The Albertans – New Age

They caught my attention earlier on this year as Canada’s answer to that Brooklyn indie sound; quirky, curious and soft.

Hooded Fang – Tosta Mista

This album isn’t out yet, but I have heard it and I’m convinced it’s my album of the summer. So much fun.

What I’ve liked:

Braids, Peter Elkas, Snowblink, Little Scream, Sin Fang, Slow Down, Molasses, Jenn Grant, Graham Wright

What I’m looking forward to getting into now (ones I just haven’t given enough time yet):

Handsome Furs, PJ Harvey, Young Galaxy, Rubik

Later this year:

Dog Day, St. Vincent, Elliott Brood, Little Dragon, Evening Hymns, Wild Flag

Here are the EPs I’ve loved:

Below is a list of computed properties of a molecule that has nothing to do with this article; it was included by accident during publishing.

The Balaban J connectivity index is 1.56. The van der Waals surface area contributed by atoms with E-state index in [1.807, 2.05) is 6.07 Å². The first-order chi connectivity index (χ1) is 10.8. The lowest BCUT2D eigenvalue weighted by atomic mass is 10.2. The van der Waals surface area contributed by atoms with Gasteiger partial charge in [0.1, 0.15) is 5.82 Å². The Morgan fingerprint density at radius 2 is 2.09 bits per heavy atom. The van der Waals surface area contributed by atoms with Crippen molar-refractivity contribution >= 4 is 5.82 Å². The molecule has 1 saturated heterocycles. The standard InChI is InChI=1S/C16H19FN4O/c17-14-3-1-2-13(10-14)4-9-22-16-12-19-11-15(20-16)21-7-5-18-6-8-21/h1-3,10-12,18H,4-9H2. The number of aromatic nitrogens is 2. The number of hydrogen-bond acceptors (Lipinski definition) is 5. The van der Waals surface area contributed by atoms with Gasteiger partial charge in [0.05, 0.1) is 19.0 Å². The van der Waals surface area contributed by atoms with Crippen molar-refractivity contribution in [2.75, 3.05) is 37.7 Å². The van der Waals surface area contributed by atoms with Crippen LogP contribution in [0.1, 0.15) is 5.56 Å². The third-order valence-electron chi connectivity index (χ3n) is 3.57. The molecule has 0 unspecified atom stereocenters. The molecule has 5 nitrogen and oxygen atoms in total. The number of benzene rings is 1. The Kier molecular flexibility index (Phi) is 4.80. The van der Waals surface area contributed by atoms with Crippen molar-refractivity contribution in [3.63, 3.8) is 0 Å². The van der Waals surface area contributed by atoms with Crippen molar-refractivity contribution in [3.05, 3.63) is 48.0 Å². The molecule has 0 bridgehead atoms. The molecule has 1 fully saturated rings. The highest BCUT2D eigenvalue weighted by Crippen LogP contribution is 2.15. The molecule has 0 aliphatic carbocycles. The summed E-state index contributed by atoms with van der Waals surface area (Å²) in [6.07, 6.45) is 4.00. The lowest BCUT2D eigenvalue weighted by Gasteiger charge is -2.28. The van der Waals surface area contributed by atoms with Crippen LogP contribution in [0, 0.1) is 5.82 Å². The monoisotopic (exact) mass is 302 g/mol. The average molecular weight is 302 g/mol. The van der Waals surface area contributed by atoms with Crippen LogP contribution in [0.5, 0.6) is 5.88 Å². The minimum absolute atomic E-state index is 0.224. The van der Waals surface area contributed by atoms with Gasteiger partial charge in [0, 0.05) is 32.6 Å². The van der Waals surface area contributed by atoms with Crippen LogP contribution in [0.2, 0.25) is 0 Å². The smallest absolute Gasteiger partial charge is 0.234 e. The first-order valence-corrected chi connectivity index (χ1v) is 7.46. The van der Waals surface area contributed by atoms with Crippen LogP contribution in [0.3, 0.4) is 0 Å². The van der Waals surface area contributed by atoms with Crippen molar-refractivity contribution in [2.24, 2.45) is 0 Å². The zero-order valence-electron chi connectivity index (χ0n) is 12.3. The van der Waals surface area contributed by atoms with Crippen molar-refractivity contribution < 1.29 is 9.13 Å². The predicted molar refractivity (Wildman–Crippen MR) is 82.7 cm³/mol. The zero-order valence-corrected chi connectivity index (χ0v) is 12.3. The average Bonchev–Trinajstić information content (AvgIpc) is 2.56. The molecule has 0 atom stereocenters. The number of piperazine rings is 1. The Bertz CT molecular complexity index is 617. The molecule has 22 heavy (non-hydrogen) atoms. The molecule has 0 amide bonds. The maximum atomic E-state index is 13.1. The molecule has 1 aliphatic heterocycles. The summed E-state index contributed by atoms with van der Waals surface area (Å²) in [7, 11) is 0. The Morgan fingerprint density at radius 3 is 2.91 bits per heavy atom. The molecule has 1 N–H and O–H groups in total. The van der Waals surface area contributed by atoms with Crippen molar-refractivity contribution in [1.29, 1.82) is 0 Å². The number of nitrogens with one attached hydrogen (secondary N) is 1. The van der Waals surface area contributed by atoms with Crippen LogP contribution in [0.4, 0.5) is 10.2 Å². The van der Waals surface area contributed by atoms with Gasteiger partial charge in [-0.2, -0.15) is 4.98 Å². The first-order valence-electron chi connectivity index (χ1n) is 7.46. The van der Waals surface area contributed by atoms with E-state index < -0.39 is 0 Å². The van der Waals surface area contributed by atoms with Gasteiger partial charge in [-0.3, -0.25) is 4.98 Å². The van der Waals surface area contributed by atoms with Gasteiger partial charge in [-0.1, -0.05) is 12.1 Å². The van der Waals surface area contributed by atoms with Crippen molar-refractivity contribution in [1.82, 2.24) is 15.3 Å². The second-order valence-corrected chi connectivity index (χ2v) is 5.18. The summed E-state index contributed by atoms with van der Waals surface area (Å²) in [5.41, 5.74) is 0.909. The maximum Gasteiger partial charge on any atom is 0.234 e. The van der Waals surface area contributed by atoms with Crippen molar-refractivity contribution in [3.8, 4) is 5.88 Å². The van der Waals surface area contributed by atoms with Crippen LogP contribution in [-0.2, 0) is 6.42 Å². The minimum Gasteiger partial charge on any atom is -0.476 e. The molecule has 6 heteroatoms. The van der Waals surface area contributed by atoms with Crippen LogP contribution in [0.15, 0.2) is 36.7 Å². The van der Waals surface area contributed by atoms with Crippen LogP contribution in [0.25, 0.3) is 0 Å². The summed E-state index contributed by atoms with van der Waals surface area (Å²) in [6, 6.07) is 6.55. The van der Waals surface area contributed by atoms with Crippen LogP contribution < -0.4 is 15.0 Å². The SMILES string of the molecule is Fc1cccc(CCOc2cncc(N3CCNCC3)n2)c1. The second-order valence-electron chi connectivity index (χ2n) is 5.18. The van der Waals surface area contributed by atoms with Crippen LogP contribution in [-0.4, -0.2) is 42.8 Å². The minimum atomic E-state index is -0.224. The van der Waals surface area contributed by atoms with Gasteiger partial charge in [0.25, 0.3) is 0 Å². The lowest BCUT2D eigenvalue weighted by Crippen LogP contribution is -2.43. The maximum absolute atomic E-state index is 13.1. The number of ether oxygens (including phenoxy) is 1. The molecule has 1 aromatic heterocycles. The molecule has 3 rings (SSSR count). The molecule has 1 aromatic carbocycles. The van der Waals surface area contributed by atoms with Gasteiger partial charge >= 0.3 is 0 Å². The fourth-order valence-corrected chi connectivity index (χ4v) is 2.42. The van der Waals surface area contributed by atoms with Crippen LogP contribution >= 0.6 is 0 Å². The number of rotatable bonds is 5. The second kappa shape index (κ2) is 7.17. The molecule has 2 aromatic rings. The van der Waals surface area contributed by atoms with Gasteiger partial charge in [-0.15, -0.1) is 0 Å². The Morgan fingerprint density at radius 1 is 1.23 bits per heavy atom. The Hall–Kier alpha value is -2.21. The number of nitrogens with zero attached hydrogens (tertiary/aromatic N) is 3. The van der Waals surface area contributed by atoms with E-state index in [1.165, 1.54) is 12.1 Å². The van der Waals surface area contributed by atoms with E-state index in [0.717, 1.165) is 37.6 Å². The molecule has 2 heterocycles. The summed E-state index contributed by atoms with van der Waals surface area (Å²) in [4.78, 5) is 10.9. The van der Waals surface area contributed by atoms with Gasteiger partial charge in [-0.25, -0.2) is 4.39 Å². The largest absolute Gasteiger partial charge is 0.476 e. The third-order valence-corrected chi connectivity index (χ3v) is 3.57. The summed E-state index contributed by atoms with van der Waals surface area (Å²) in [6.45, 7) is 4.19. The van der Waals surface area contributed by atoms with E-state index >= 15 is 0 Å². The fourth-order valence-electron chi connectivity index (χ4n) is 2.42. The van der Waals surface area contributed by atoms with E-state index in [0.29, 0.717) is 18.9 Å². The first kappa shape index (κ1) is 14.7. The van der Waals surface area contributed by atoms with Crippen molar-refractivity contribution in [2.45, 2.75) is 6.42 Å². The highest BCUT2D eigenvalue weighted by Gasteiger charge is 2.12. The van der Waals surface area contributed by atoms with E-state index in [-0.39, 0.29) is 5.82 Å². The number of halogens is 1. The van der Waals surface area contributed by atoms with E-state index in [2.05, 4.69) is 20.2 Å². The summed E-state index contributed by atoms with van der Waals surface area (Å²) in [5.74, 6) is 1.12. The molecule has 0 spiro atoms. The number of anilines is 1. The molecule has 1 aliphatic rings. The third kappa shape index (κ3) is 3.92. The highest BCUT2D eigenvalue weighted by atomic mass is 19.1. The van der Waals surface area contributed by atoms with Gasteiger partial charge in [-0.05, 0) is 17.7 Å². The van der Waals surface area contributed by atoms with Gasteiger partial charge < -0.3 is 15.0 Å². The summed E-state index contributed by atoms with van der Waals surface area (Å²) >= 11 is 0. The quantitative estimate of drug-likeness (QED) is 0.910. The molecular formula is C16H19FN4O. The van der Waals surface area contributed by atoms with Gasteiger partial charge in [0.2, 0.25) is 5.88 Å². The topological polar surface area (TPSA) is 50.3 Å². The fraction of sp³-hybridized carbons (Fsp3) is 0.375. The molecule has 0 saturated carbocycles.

beth ditto EP
Beth Ditto – Beth Ditto

This is a self-loving session wrapped into four songs, you’ll be left tired from dancing and feeling good about yourself. Glad to see Beth’s solo foray.

Nightbox

Nightbox – Nightbox

Punchy local indie rock shooting for the stars; have a song “Bears” I still can’t quit.

We Are the City – High School

Passionate indie pop from BC from guys who went through a lot and came out of it so much stronger.

Album Review: Graham Wright – Shirts vs. Skins

The following was originally published on Exclaim.ca.


Graham Wright

Shirts vs. Skins
By Jessica Lewis